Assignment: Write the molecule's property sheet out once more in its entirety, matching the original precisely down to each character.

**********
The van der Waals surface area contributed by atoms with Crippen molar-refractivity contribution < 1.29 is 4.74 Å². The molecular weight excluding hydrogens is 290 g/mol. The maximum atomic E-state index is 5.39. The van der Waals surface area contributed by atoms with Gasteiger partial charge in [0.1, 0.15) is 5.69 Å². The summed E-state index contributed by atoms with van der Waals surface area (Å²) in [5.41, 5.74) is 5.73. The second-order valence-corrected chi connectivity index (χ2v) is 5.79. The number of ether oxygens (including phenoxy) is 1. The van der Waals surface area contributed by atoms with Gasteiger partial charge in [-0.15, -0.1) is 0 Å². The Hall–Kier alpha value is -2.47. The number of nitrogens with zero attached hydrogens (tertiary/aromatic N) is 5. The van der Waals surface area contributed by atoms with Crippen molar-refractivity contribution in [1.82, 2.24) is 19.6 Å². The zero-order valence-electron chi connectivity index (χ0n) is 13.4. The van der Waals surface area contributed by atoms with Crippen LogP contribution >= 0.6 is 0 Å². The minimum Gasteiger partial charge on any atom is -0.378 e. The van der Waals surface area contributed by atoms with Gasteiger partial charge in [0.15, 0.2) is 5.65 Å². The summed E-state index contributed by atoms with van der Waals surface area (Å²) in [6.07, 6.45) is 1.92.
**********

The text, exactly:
The van der Waals surface area contributed by atoms with Crippen molar-refractivity contribution < 1.29 is 4.74 Å². The molecular weight excluding hydrogens is 290 g/mol. The maximum atomic E-state index is 5.39. The van der Waals surface area contributed by atoms with Gasteiger partial charge in [0.1, 0.15) is 5.69 Å². The summed E-state index contributed by atoms with van der Waals surface area (Å²) in [5.41, 5.74) is 5.73. The second-order valence-corrected chi connectivity index (χ2v) is 5.79. The number of ether oxygens (including phenoxy) is 1. The van der Waals surface area contributed by atoms with Gasteiger partial charge in [-0.15, -0.1) is 0 Å². The Hall–Kier alpha value is -2.47. The number of nitrogens with zero attached hydrogens (tertiary/aromatic N) is 5. The van der Waals surface area contributed by atoms with Crippen molar-refractivity contribution in [1.82, 2.24) is 19.6 Å². The zero-order valence-electron chi connectivity index (χ0n) is 13.4. The van der Waals surface area contributed by atoms with Crippen LogP contribution >= 0.6 is 0 Å². The minimum Gasteiger partial charge on any atom is -0.378 e. The van der Waals surface area contributed by atoms with Gasteiger partial charge in [0.15, 0.2) is 5.65 Å². The summed E-state index contributed by atoms with van der Waals surface area (Å²) in [6.07, 6.45) is 1.92.